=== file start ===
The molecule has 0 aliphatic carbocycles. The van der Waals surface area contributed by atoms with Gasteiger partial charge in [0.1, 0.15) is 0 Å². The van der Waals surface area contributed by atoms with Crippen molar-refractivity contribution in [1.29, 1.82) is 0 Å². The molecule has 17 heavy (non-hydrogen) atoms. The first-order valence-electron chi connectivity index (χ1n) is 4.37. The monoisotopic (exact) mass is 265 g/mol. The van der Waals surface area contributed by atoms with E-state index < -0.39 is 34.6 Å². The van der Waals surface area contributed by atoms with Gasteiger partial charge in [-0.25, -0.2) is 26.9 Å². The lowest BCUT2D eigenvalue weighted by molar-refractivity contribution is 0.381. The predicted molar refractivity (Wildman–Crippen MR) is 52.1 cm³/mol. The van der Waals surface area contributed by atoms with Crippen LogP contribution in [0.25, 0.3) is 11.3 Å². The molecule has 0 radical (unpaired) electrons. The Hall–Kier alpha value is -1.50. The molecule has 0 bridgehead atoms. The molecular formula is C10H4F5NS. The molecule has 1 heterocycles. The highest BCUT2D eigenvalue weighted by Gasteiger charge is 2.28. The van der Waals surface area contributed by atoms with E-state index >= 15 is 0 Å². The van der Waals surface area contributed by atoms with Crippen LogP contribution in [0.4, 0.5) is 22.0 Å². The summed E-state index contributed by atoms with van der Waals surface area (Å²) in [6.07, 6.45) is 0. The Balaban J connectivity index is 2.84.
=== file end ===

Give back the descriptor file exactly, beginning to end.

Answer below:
The molecule has 0 aliphatic carbocycles. The van der Waals surface area contributed by atoms with Gasteiger partial charge in [0.1, 0.15) is 0 Å². The van der Waals surface area contributed by atoms with Crippen molar-refractivity contribution in [1.29, 1.82) is 0 Å². The molecule has 17 heavy (non-hydrogen) atoms. The first-order valence-electron chi connectivity index (χ1n) is 4.37. The monoisotopic (exact) mass is 265 g/mol. The van der Waals surface area contributed by atoms with E-state index < -0.39 is 34.6 Å². The van der Waals surface area contributed by atoms with Gasteiger partial charge in [-0.25, -0.2) is 26.9 Å². The lowest BCUT2D eigenvalue weighted by molar-refractivity contribution is 0.381. The predicted molar refractivity (Wildman–Crippen MR) is 52.1 cm³/mol. The van der Waals surface area contributed by atoms with Crippen LogP contribution in [0.25, 0.3) is 11.3 Å². The molecule has 0 radical (unpaired) electrons. The Hall–Kier alpha value is -1.50. The molecule has 0 bridgehead atoms. The molecular formula is C10H4F5NS. The molecule has 1 heterocycles. The highest BCUT2D eigenvalue weighted by Gasteiger charge is 2.28. The van der Waals surface area contributed by atoms with E-state index >= 15 is 0 Å². The van der Waals surface area contributed by atoms with Crippen LogP contribution in [0.4, 0.5) is 22.0 Å². The summed E-state index contributed by atoms with van der Waals surface area (Å²) in [6.07, 6.45) is 0. The Balaban J connectivity index is 2.84.